- Reagan National customers can check parking availability on the airport’s website or at 703-417-PARK. Economy tends to fill during holiday periods.
- For travelers not familiar with the airport, a printable one-page information sheets is available in the “Travel Tips” section at the airport website. Travelers can also follow MWAA on Twitter for updated information.
Free Slurpee Day — It’s 7/11, which can mean only one thing: it’s Free Slurpee Day at 7-Eleven. The convenience store chain is offering its customers a free 7.11 ounce Slurpee today from 11:00 a.m. to 7:00 p.m. The 7-Eleven website lists 22 stores in Arlington. [Slurpee.com]
Arlington Jeopardy Champ’s Run Ends — Arlington resident Stephanie Fontaine has more than $50,000 to show for her three-day winning streak on Jeopardy. Her streak ended with last night’s episode, when she came some $2,200 short of a fourth victory. [Sun Gazette]
Summer Staycation? — Arlington County’s CommuterPage Blog suggests that a “staycation” in Arlington may be a fun and inexpensive alternative to a leaving town on summer trip. [CommuterPage Blog]
Photo courtesy Scott Schlimmer
Twelve Arlington Public Schools employees traveled to Apple’s headquarters in Cupterino, California to meet with the company’s top executives over the extended Veterans Day weekend last year. The two day information gathering trip in November cost taxpayers a little less than $11,000.
Some of the attendees included School Board Member Libby Garvey and Superintendent Patrick Murphy. APS Spokeswoman Linda Erdos notes that of the 12, Garvey was the only one who traveled on her own dime.
As pointed out by the Arlington County Taxpayers Association, some think the trip was an excessive expense, especially considering Arlington spends more per student than any school system in the region. But APS believes it was well worth it.
“The purpose of the trip is really to talk about what Apple is doing as a company,” said Erdos. “They talk to school districts about how they could possibly collaborate. Because we are using the technology, we are very interested.”
APS has received three grants to purchase iPads for schools. The devices are already in use at schools throughout the county, and are said to be particularly beneficial for students with autism. APS would like to see the use of iPads and other technology spread to more classrooms.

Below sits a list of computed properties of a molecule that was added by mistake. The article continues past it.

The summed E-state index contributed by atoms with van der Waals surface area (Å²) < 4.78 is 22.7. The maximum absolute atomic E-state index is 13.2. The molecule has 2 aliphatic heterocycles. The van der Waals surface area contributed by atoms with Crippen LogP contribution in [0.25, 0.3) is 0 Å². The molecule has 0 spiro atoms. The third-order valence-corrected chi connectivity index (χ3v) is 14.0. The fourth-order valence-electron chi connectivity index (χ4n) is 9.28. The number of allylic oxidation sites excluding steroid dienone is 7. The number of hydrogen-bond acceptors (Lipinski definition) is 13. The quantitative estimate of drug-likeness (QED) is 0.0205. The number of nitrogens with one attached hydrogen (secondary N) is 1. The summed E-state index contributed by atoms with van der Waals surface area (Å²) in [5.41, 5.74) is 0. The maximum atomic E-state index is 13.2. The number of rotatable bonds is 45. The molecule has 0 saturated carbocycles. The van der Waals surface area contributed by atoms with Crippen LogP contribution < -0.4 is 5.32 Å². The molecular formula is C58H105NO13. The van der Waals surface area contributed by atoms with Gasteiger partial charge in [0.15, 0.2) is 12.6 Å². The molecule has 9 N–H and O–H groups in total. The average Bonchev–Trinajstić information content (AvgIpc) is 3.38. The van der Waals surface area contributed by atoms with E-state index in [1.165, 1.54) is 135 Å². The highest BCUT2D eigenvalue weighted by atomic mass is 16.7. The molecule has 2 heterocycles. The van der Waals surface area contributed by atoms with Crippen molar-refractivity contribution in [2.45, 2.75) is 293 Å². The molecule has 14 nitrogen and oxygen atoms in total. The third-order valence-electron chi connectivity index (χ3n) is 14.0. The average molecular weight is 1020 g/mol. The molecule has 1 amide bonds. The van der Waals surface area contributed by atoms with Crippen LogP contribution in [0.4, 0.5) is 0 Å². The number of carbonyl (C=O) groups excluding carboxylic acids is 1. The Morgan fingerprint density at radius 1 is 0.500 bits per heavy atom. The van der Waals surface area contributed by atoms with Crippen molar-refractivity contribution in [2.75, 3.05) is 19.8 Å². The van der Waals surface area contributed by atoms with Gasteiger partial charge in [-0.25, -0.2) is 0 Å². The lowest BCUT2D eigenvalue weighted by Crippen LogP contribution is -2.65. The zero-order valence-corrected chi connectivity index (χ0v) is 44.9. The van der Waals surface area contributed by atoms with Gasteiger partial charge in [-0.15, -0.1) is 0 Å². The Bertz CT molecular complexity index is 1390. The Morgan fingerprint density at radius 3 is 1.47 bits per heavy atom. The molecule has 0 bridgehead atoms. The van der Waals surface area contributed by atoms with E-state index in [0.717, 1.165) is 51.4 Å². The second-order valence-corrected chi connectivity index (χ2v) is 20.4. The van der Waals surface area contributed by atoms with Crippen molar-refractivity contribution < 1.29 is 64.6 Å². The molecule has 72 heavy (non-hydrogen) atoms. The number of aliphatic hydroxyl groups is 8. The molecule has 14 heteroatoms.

“As educators, we’re looking for every opportunity to find places to support kids,” Erdos said. ”It has changed the way kids are learning and how they’re doing their work, and they’re very excited about it.”
There is an Apple office in Reston where APS plans to send its staff in the future for discussing available educational opportunities. When asked why the group didn’t simply visit the Reston location instead of heading to Cupertino, Erdos said the local office serves a different purpose.
“They’re different meetings and different people,” said Erdos. “The people that were in California were really the CEO and top executives from Apple. The center at Reston is really for instructional people. Our instructional leaders will continue to go there.”
Yesterday, Apple announced its first introduction of new or updated products since the death of Steve Jobs, and they’re all educational programs for iPad. The apps are free and allow students to perform a variety of functions such as downloading textbooks, viewing presentations or lectures and receiving assignments or quizzes from teachers.
“It just has a lot of practical application and apps that are free to classroom teachers,” said Erdos. “Our students are young students of the 21st century and we need to keep pace with the learning style that best fits their needs.”